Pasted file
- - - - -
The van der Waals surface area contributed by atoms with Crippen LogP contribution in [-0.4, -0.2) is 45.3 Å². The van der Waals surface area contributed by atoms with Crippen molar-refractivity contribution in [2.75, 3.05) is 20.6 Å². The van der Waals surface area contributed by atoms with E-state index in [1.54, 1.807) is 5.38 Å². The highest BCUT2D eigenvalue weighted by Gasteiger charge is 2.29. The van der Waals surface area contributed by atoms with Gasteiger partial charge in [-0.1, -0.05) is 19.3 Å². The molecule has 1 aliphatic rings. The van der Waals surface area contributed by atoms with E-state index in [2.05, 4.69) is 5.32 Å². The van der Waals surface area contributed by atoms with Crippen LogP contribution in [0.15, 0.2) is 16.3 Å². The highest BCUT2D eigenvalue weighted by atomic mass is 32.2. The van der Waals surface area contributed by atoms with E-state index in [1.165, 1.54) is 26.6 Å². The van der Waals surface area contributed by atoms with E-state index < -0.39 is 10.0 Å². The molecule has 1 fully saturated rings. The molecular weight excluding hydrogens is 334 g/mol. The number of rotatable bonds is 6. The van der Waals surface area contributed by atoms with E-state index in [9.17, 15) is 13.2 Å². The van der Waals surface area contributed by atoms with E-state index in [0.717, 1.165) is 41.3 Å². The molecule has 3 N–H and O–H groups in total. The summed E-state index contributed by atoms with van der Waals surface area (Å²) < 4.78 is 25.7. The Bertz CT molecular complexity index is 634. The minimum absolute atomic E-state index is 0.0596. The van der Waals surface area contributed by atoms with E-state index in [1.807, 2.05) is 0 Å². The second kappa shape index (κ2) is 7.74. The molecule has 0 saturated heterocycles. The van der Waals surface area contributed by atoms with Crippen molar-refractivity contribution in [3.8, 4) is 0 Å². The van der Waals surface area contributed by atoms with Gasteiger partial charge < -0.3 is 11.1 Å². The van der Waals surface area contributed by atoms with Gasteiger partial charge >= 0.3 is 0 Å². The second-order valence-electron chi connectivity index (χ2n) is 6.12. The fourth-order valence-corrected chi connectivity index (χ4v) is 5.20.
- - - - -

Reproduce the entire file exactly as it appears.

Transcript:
The van der Waals surface area contributed by atoms with Crippen LogP contribution in [-0.4, -0.2) is 45.3 Å². The van der Waals surface area contributed by atoms with Crippen molar-refractivity contribution in [2.75, 3.05) is 20.6 Å². The van der Waals surface area contributed by atoms with E-state index in [1.54, 1.807) is 5.38 Å². The highest BCUT2D eigenvalue weighted by Gasteiger charge is 2.29. The van der Waals surface area contributed by atoms with Gasteiger partial charge in [-0.1, -0.05) is 19.3 Å². The molecule has 1 aliphatic rings. The van der Waals surface area contributed by atoms with E-state index in [2.05, 4.69) is 5.32 Å². The van der Waals surface area contributed by atoms with Crippen LogP contribution in [0.15, 0.2) is 16.3 Å². The highest BCUT2D eigenvalue weighted by atomic mass is 32.2. The van der Waals surface area contributed by atoms with E-state index in [1.165, 1.54) is 26.6 Å². The van der Waals surface area contributed by atoms with E-state index < -0.39 is 10.0 Å². The molecule has 1 fully saturated rings. The molecular weight excluding hydrogens is 334 g/mol. The number of rotatable bonds is 6. The van der Waals surface area contributed by atoms with E-state index in [9.17, 15) is 13.2 Å². The van der Waals surface area contributed by atoms with E-state index in [0.717, 1.165) is 41.3 Å². The molecule has 3 N–H and O–H groups in total. The summed E-state index contributed by atoms with van der Waals surface area (Å²) < 4.78 is 25.7. The Bertz CT molecular complexity index is 634. The minimum absolute atomic E-state index is 0.0596. The van der Waals surface area contributed by atoms with E-state index in [1.807, 2.05) is 0 Å². The second kappa shape index (κ2) is 7.74. The molecule has 0 saturated heterocycles. The van der Waals surface area contributed by atoms with Crippen molar-refractivity contribution in [3.8, 4) is 0 Å². The van der Waals surface area contributed by atoms with Gasteiger partial charge < -0.3 is 11.1 Å². The van der Waals surface area contributed by atoms with Gasteiger partial charge >= 0.3 is 0 Å². The second-order valence-electron chi connectivity index (χ2n) is 6.12. The fourth-order valence-corrected chi connectivity index (χ4v) is 5.20.